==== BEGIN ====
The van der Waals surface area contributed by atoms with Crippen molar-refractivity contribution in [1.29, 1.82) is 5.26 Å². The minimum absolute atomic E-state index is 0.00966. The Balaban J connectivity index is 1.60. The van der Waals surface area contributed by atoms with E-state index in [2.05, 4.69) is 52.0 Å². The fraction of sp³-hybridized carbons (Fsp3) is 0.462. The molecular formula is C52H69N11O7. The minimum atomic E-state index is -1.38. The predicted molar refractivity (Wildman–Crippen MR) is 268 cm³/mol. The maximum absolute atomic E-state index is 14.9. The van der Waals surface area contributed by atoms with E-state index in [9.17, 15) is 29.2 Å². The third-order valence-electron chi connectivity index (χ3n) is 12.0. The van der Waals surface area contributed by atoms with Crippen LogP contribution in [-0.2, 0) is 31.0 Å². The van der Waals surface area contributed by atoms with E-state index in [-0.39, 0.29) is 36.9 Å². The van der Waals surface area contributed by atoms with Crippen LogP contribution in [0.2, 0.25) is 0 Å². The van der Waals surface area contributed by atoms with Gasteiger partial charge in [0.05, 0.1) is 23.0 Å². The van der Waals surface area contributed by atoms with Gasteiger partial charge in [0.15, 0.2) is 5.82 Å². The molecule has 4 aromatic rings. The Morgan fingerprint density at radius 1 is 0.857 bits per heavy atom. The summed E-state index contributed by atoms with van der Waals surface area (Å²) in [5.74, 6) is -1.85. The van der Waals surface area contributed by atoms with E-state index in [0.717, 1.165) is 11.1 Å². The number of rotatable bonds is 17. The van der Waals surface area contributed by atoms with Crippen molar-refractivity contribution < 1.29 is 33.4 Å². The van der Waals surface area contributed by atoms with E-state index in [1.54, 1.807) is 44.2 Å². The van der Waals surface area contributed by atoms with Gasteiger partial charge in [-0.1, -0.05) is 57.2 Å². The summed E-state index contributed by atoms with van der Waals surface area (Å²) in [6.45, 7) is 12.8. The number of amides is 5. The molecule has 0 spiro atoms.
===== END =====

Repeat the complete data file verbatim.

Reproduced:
The van der Waals surface area contributed by atoms with Crippen molar-refractivity contribution in [1.29, 1.82) is 5.26 Å². The minimum absolute atomic E-state index is 0.00966. The Balaban J connectivity index is 1.60. The van der Waals surface area contributed by atoms with E-state index in [2.05, 4.69) is 52.0 Å². The fraction of sp³-hybridized carbons (Fsp3) is 0.462. The molecular formula is C52H69N11O7. The minimum atomic E-state index is -1.38. The predicted molar refractivity (Wildman–Crippen MR) is 268 cm³/mol. The maximum absolute atomic E-state index is 14.9. The van der Waals surface area contributed by atoms with E-state index in [9.17, 15) is 29.2 Å². The third-order valence-electron chi connectivity index (χ3n) is 12.0. The van der Waals surface area contributed by atoms with Crippen LogP contribution in [-0.2, 0) is 31.0 Å². The van der Waals surface area contributed by atoms with E-state index in [-0.39, 0.29) is 36.9 Å². The van der Waals surface area contributed by atoms with Crippen LogP contribution in [0.2, 0.25) is 0 Å². The van der Waals surface area contributed by atoms with Gasteiger partial charge in [0.05, 0.1) is 23.0 Å². The van der Waals surface area contributed by atoms with Gasteiger partial charge in [0.15, 0.2) is 5.82 Å². The molecule has 4 aromatic rings. The Morgan fingerprint density at radius 1 is 0.857 bits per heavy atom. The summed E-state index contributed by atoms with van der Waals surface area (Å²) in [5.74, 6) is -1.85. The van der Waals surface area contributed by atoms with E-state index in [0.717, 1.165) is 11.1 Å². The number of rotatable bonds is 17. The van der Waals surface area contributed by atoms with Crippen molar-refractivity contribution < 1.29 is 33.4 Å². The van der Waals surface area contributed by atoms with E-state index in [1.54, 1.807) is 44.2 Å². The van der Waals surface area contributed by atoms with Gasteiger partial charge in [-0.1, -0.05) is 57.2 Å². The summed E-state index contributed by atoms with van der Waals surface area (Å²) in [6.45, 7) is 12.8. The number of amides is 5. The molecule has 0 spiro atoms.